One myth that plaques me the most as a homeschool mother is the assumption that my children are at a social development disadvantage. Socialization, socialization, socialization. My answer is always, “What does socialization mean to you?”
Romanowski (2006) wrote an article discussing various homeschool myths, and the very first myth was on the belief that homeschoolers are not as socially developed as their school peers. Educators, and the like, have argued that children, to achieve the fundamental social skills necessary to function in society, needed to socialize in a school setting with peers their age to gain outside social experiences. However, what critics fail to mention, or should I say realize, is that homeschoolers are exposed to many social activities that are equal to, and even better than, socialization settings presented by schools. Not to mention the bold fact, as Romanowski (2006) so clearly pointed out, “schools are not the only place that children can learn these basic life skills”.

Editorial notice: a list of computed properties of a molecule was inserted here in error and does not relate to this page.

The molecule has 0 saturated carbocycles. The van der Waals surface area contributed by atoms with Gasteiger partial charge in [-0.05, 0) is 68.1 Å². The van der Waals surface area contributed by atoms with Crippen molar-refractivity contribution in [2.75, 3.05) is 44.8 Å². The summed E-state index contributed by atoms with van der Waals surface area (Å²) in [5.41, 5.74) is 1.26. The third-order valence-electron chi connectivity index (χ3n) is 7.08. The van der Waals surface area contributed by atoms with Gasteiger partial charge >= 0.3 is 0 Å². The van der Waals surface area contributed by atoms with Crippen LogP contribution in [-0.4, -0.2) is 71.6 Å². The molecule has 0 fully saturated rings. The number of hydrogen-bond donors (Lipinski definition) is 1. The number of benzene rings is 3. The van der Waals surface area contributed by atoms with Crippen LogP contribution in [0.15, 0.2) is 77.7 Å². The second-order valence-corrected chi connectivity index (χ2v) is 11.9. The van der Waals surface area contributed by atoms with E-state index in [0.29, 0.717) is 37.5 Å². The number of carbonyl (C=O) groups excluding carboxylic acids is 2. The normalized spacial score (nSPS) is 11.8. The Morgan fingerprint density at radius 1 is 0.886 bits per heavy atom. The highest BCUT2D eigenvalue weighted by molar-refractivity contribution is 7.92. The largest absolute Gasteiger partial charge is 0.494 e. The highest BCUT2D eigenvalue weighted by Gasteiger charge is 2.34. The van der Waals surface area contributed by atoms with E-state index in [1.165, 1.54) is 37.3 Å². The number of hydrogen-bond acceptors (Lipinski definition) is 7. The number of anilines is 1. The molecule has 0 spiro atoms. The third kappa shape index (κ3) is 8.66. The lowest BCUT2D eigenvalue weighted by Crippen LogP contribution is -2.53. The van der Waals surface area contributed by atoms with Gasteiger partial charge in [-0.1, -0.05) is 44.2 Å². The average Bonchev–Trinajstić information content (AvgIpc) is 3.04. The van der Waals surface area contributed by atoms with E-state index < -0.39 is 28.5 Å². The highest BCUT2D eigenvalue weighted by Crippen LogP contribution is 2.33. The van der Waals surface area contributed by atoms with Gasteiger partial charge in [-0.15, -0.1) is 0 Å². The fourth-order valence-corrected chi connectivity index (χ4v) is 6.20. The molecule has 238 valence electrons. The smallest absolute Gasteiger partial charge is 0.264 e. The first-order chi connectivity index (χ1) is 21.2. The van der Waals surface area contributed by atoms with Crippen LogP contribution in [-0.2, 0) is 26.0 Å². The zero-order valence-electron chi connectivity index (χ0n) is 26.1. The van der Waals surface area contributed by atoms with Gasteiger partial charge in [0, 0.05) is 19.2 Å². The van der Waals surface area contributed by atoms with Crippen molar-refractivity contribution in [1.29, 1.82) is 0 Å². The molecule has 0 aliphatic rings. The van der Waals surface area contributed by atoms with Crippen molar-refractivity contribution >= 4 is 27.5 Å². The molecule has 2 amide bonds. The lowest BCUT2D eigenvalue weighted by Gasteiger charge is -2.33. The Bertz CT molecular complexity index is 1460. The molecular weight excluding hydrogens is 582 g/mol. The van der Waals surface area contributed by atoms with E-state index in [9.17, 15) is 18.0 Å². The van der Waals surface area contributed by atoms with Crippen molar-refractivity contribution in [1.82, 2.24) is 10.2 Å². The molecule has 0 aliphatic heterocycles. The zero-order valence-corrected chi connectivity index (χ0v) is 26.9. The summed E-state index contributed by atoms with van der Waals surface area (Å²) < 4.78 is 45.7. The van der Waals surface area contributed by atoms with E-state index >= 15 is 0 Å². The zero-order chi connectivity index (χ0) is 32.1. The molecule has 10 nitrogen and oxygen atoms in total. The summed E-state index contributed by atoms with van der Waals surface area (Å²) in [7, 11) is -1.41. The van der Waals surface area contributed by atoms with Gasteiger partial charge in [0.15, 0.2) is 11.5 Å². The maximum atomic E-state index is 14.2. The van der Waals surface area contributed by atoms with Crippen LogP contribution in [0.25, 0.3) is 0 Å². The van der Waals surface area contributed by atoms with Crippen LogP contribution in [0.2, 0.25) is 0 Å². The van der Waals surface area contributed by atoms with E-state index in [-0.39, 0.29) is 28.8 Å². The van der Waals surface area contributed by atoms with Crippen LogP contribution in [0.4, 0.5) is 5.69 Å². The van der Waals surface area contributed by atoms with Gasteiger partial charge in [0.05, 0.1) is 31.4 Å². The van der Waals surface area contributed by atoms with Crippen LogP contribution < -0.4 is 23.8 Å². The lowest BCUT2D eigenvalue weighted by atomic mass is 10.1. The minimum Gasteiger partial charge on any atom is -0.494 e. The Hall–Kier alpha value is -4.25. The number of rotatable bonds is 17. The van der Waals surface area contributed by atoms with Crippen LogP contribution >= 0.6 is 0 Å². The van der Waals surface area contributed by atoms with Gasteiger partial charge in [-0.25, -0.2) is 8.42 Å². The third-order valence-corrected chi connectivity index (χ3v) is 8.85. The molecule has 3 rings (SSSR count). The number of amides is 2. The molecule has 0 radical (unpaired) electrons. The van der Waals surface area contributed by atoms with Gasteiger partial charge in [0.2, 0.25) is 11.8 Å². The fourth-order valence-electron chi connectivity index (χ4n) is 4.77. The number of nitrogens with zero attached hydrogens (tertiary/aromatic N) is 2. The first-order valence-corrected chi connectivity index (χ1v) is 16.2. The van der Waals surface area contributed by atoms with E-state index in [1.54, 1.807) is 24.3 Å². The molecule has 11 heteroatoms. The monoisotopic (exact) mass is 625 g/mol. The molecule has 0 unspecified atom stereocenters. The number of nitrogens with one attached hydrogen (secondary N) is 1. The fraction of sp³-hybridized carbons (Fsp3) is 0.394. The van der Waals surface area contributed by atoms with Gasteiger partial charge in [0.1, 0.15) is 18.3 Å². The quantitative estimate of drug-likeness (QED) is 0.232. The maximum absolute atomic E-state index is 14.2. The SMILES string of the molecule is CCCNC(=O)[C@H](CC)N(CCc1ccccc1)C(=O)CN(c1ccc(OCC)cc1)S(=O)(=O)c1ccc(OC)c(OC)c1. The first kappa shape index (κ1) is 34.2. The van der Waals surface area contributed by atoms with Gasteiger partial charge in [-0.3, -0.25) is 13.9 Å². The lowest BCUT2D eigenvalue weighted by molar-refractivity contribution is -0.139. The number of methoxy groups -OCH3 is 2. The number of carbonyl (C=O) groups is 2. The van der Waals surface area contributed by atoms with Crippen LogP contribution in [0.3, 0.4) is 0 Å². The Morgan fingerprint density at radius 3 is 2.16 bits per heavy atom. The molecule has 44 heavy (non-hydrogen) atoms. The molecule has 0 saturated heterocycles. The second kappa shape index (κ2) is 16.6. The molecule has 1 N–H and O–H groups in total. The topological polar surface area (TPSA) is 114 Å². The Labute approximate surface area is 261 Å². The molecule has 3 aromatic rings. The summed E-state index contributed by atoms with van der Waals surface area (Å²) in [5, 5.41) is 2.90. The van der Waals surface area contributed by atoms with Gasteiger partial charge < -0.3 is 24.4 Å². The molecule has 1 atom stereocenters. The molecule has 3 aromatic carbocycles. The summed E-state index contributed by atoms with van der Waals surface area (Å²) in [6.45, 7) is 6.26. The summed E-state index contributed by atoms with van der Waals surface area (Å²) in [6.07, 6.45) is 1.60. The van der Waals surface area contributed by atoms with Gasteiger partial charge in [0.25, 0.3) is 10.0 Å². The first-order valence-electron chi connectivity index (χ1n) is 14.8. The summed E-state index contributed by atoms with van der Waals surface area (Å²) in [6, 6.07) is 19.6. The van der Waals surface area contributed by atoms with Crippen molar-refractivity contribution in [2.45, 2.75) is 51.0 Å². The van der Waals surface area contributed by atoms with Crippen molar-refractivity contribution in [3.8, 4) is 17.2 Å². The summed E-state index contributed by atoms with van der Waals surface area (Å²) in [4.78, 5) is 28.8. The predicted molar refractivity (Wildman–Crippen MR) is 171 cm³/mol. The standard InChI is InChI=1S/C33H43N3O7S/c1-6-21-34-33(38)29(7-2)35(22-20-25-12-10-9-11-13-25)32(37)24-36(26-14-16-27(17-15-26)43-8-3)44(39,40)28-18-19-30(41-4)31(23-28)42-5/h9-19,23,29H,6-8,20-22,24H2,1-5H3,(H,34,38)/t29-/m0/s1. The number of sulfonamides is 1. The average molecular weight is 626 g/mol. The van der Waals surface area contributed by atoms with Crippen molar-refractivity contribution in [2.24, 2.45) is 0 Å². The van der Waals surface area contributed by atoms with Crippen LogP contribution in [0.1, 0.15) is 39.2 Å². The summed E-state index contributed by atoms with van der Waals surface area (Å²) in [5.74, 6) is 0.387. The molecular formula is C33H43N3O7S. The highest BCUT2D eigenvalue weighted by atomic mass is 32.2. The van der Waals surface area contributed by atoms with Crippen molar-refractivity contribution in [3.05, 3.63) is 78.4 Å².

Included in Romanowski’s (2006) article, are strong findings that reveal homeschoolers’ social developments and maturity levels are more advanced than that of their school peers. This is partly due to the opportunities homeschoolers can take advantage of, such as additional classes/lessons, extracurricular activities, field trips, multi-age group studies and overall more adult influence and guidance that are not typically offered, in abundance, to school students (Romanowski, 2006). However, this is not to suggest that all homeschoolers are more advantageous than their counterparts in social developmental areas, some really may be socially awkward. But can’t the same hold true for schools? Name one school that has no socially awkward students.
Romanowski, M. H. (2006). Revisiting the common myths about homeschooling. The Clearing House, 79(3), 125-129.